Do you look for labels on foods to buy that say “trans-fat free”? If so, you could be falling into a trap of believing the food manufacturer telling you that a food is healthy when it is actually not.
This is a common problem with processed foods, where health claims on the label deceive the consumer into thinking the food is a healthy choice when in reality, that is not actually the case.
Many products containing unhealthy oils are lurking in the grocery store – crackers, breads, pretzels, chips, rice cakes, cookies, desserts, sauces, salad dressings, and broths, and soups just to name a few. Other establishments which advertise the “trans-fat free” term are fast-food restaurants. Many of these companies are responding to consumer concerns to a food supply that is riddled with toxic products by trying to assure the public that their foods are now healthier than they were before.
Many of these products – even those that are not “deep-fried” contain canola, soybean, cottonseed, or some other type of vegetable oil that becomes a trans-fat during processing. Most people assume that if something does not specifically read “hydrogenated”, it is healthy. These oils are high in polyunsaturated fats which are delicate and become damaged during processing, which includes deodorization and high temperatures.
According to the Weston A. Price Foundation, consumption of canola oil can cause health issues:
“Canola oil, processed from a hybrid form of rape seed, is particularly rich in fatty acids containing three double bonds and the shortening can contain as much as 50% trans fats. Trans fats of a particularly problematical form are also formed during the deodorization of canola oil, although they are not indicated on labels for the liquid oil.”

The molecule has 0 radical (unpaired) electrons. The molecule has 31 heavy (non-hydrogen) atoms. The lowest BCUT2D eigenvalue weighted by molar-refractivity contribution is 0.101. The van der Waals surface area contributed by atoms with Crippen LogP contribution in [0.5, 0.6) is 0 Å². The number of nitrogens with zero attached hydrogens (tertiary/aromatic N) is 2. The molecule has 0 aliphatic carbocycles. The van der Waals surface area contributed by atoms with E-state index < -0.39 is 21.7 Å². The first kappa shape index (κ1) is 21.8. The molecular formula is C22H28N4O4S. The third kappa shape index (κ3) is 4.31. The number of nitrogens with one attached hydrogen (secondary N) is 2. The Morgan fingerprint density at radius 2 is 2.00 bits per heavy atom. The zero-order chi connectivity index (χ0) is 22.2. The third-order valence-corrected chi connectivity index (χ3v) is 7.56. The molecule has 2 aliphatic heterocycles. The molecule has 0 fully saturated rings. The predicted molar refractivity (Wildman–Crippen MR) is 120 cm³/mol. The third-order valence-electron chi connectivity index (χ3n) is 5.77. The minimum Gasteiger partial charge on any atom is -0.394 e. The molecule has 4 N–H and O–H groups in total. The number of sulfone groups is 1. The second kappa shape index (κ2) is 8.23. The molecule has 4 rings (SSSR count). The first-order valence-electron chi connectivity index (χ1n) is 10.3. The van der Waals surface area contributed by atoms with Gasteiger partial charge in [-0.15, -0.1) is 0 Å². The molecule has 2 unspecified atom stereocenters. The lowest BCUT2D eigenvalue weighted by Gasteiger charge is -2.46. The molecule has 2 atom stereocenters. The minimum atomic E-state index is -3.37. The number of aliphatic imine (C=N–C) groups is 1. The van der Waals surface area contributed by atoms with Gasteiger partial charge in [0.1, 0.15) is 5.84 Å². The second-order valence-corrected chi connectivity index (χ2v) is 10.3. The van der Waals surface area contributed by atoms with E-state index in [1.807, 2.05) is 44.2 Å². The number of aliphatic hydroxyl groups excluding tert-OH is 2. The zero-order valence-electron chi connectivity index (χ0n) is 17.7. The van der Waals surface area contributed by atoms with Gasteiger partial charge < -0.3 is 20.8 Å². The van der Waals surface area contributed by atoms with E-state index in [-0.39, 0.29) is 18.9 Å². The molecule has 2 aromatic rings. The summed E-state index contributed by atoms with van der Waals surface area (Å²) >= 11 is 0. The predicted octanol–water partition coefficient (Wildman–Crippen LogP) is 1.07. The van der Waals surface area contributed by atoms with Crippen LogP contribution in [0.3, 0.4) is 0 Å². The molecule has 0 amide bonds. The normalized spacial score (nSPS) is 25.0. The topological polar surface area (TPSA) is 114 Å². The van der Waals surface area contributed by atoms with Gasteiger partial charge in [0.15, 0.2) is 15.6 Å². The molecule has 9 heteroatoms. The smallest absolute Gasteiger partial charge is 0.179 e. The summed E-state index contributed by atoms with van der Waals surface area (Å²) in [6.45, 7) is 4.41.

Another issue with canola oil is that much of it originates from genetically-engineered plant developed in Canada from the Rapeseed Plant. The way it appears on the shelf in the store is not its naturally-occurring substance from nature. It is a commercially-produced product from the industrial waste industry. Read more about the heavy processing and deodorization that occurs with oils like canola on the Weston A. Price web site.
Soybean oil is similarly processed, and also contains nutrient-inhibitors in this form which prevent the absorption of nutrients in the body. Consumption of soy in anything except fermented form (miso or tempeh) can cause the following health issues:
- thyroid malfunction
- reproductive health problems, including infertility or interrupted sexual development
Soy contains potent enzyme inhibitors responsible for blocking the function of trypsin and various digestive enzymes necessary to absorb food. Cooking does not entirely neutralize these substances. The result is chronic nutritional deficiencies in minerals and amino acid uptake, as well as digestive health disorders. It also contains high levels of phytic acid or phytates. Although this naturally-occurring acid is also present in various foods such as grains, corn, and nuts, it actually prevents uptake in the intestinal tract of critical minerals such as calcium, iron, magnesium, and in particular, zinc. Although many of these foods do contain these minerals, the presence of phytic acid prevents those from being absorbed.
From Weston A. Price: